In North Jersey Media Group Inc. v. United States, the Third Circuit Court of Appeals held that the media has no public right of access to a letter sealed by the court in the criminal prosecution of William Baroni and Bridget Anne Kelly, commonly referred to as the “Bridgegate” case.
The Facts of the Case
On April 23, 2015, a grand jury returned a nine-count indictment against William E. Baroni Jr. and Bridget Anne Kelly based on the Bridgegate political payback scheme under which access lanes of the George Washington Bridge were allegedly closed in retaliation for Fort Lee mayor’s refusal to endorse the Gov. Chris Christie’s re-election bid.
Following their indictment, Baroni and Kelly filed omnibus motions for discovery of certain information, including the identity of the unindicted co-conspirators referenced as “others” in the indictment. The government opposed the motion but said that it would, “in a document to be filed under seal, identify any other individual about whom [it] has sufficient evidence to designate as having joined the conspiracy.”
The government produced the “Conspirator Letter” to the defendants and also sent it to the judge with a request that it be shielded from public view. A consortium of media organizations filed a motion to intervene in the criminal case and for access to the Letter. North Jersey Media Group and others asserted a right of access to the Conspirator Letter under both the First Amendment to the United States Constitution and under common law.
After the district court ordered disclosure, the unidentified co-conspirator (John Doe) filed a motion to intervene. He sought to proceed anonymously and to stay the release of the Conspirator Letter. He argued that no right of access requires disclosure of the Conspirator Letter, and that identifying him as a co-conspirator would violate his due process rights. Nonetheless, the district court order the letter disclosed, and Doe appealed.
The Court’s Decision
The Third Circuit reversed, holding that there was no First Amendment or common law right of access to the letter. As explained by the Third Circuit, the key issue before the court was whether the letter is more akin to a bill of particulars, which is subject to a right of public access, or to a discovery disclosure in a criminal case, which has traditionally been kept from public view.
According to the Third Circuit, the Conspirator Letter does not share the attributes of a bill of particulars. The panel listed four separate reasons. First, the government’s understanding was that the Conspirator Letter was nothing more than discovery material. Second, the district court did not treat the letter as a bill of particulars. Third, the defendants also did not behave as though they believed the Conspirator Letter served as a bill of particulars. “One would have expected them to insist on the filing of the Conspirator Letter, if it were to be treated as a bill of particulars, yet the Conspirator Letter was never filed with the Clerk,” the Third Circuit stated. Fourth, the Conspirator Letter does not serve the purpose of a bill of particulars, which is to supplement an ambiguous indictment.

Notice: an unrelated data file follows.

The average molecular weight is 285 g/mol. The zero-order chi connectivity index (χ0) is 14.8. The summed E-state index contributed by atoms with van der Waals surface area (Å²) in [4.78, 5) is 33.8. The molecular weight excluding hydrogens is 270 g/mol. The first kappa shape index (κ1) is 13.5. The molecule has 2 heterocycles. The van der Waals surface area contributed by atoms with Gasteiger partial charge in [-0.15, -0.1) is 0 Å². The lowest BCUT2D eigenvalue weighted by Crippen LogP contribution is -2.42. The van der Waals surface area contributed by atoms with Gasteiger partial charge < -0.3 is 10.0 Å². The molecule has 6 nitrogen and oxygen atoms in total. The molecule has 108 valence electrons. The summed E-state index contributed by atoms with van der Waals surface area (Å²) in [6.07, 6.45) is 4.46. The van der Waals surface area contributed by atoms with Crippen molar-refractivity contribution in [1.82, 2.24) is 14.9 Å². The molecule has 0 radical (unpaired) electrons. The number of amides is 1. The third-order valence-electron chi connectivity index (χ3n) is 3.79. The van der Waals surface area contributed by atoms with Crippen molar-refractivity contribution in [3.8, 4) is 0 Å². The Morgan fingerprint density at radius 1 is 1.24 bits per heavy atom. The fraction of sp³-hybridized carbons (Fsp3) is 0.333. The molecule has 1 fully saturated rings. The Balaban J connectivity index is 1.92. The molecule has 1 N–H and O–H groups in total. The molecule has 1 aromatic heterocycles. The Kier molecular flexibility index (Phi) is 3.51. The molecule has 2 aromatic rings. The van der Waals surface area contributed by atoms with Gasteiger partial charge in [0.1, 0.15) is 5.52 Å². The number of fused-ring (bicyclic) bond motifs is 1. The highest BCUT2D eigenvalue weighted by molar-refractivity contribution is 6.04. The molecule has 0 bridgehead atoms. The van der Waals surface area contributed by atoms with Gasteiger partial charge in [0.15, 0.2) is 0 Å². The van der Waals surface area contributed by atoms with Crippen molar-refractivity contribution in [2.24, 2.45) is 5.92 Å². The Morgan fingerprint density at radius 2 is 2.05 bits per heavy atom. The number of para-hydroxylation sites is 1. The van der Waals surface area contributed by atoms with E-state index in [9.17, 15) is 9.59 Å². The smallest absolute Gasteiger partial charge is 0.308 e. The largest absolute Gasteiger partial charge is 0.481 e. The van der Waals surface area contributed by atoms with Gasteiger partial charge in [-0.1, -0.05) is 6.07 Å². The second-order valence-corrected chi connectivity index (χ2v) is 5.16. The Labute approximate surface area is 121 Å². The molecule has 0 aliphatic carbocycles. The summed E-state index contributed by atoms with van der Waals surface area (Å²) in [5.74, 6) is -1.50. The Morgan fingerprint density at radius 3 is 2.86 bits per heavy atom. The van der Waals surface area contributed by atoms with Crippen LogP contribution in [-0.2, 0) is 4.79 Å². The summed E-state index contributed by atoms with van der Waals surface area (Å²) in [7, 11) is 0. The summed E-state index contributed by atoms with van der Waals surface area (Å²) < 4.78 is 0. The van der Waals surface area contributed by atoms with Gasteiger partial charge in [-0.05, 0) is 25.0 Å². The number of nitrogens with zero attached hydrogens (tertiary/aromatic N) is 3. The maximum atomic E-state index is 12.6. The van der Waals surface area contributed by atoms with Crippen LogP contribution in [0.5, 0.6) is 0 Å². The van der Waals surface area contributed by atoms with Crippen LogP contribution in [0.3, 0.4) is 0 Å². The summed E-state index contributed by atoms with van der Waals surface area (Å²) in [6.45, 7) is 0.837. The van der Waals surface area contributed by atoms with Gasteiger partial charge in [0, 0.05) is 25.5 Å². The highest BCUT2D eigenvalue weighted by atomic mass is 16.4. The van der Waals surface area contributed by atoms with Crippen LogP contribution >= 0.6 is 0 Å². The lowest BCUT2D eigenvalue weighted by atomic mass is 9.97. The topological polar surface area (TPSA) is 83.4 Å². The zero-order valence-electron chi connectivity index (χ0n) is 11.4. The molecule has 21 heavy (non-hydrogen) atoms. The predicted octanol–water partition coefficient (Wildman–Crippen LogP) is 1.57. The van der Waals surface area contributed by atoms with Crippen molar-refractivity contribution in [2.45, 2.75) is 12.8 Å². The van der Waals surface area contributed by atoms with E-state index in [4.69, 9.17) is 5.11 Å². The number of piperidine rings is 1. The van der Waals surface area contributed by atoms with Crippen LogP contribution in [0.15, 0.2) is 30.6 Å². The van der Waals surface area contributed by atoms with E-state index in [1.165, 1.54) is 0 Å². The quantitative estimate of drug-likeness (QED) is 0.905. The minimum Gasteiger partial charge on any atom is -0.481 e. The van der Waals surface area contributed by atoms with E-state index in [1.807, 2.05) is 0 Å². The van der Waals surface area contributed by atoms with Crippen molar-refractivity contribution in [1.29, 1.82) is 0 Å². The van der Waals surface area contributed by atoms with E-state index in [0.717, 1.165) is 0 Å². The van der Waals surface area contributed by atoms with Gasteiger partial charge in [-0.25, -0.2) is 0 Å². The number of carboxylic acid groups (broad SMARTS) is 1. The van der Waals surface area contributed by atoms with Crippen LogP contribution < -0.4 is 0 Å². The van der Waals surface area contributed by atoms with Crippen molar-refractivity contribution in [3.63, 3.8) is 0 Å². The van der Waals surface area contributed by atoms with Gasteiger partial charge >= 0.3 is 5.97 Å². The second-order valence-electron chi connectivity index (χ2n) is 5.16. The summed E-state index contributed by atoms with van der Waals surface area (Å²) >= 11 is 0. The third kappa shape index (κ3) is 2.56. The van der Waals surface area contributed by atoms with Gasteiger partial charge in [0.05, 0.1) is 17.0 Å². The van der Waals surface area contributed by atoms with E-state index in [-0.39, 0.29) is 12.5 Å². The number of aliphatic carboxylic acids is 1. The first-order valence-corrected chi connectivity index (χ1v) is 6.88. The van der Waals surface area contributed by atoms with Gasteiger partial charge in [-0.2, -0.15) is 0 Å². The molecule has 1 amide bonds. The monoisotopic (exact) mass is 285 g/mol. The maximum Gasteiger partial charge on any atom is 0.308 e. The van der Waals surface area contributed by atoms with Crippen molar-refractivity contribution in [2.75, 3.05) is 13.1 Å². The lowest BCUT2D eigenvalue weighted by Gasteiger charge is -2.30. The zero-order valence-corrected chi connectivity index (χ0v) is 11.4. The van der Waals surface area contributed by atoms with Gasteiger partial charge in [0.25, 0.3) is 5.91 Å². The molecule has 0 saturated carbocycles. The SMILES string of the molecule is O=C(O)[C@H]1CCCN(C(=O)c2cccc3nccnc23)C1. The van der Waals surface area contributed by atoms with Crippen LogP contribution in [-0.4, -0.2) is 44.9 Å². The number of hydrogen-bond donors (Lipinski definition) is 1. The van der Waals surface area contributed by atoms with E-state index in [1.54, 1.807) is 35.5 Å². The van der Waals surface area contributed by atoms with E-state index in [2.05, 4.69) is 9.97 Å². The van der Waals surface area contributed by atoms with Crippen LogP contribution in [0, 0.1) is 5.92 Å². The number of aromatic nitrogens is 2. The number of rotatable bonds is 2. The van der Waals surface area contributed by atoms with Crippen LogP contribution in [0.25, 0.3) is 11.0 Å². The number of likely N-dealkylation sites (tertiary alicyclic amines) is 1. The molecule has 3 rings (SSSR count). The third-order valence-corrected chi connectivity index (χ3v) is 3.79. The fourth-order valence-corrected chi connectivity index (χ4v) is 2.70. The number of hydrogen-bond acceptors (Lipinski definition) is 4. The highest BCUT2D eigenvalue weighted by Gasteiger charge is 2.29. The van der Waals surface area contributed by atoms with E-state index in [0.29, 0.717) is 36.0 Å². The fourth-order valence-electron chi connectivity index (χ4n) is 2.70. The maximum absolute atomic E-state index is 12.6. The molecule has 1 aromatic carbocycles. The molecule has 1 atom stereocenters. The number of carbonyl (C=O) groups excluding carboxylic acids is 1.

As the Third Circuit further explained:
Despite the Media’s protestations, the mere fact that the Conspirator Letter includes information that could also have been included in a bill of particulars does not turn it into one. Nor does the existence of a motion for a bill of particulars mean that all information flowing from the government must be treated as a response to the motion. The legal significance of a bill of particulars – supplementing and narrowing the charging document, and thus affecting the government’s case at trial – is not something to be lightly created by implication.
Finally, the Third Circuit held that the Conspirator Letter was not a judicial record that was subject to the common-law right of access.
For more information about the court’s Bridgegate decision or the legal issues involved, we encourage you to contact a member of Scarinci Hollenbeck’s Government Law Group.